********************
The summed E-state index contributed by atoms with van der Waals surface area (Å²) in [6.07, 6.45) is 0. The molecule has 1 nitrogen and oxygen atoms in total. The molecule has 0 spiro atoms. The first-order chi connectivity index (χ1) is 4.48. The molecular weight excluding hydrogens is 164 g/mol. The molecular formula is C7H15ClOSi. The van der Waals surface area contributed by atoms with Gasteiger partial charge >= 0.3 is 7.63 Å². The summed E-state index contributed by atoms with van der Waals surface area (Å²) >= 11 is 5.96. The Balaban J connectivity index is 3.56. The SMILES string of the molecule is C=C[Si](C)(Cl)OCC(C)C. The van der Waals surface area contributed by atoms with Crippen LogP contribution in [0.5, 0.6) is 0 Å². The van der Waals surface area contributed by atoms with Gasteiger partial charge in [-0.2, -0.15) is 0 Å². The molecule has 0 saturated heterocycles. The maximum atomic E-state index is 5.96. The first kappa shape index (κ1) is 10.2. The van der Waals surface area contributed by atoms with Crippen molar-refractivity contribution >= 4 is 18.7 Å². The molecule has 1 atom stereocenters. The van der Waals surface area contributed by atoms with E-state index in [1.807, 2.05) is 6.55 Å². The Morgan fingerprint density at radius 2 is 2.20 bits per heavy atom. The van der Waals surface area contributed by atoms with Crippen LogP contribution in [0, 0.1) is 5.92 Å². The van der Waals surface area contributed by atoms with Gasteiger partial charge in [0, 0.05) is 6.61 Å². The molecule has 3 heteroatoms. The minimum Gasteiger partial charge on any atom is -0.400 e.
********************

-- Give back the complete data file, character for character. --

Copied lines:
The summed E-state index contributed by atoms with van der Waals surface area (Å²) in [6.07, 6.45) is 0. The molecule has 1 nitrogen and oxygen atoms in total. The molecule has 0 spiro atoms. The first-order chi connectivity index (χ1) is 4.48. The molecular weight excluding hydrogens is 164 g/mol. The molecular formula is C7H15ClOSi. The van der Waals surface area contributed by atoms with Gasteiger partial charge >= 0.3 is 7.63 Å². The summed E-state index contributed by atoms with van der Waals surface area (Å²) >= 11 is 5.96. The Balaban J connectivity index is 3.56. The SMILES string of the molecule is C=C[Si](C)(Cl)OCC(C)C. The van der Waals surface area contributed by atoms with Crippen LogP contribution in [0.5, 0.6) is 0 Å². The van der Waals surface area contributed by atoms with Gasteiger partial charge in [-0.2, -0.15) is 0 Å². The molecule has 0 saturated heterocycles. The maximum atomic E-state index is 5.96. The first kappa shape index (κ1) is 10.2. The van der Waals surface area contributed by atoms with Crippen molar-refractivity contribution >= 4 is 18.7 Å². The molecule has 1 atom stereocenters. The van der Waals surface area contributed by atoms with E-state index in [1.807, 2.05) is 6.55 Å². The Morgan fingerprint density at radius 2 is 2.20 bits per heavy atom. The van der Waals surface area contributed by atoms with Crippen LogP contribution in [0, 0.1) is 5.92 Å². The van der Waals surface area contributed by atoms with Gasteiger partial charge in [0, 0.05) is 6.61 Å². The molecule has 3 heteroatoms. The minimum Gasteiger partial charge on any atom is -0.400 e.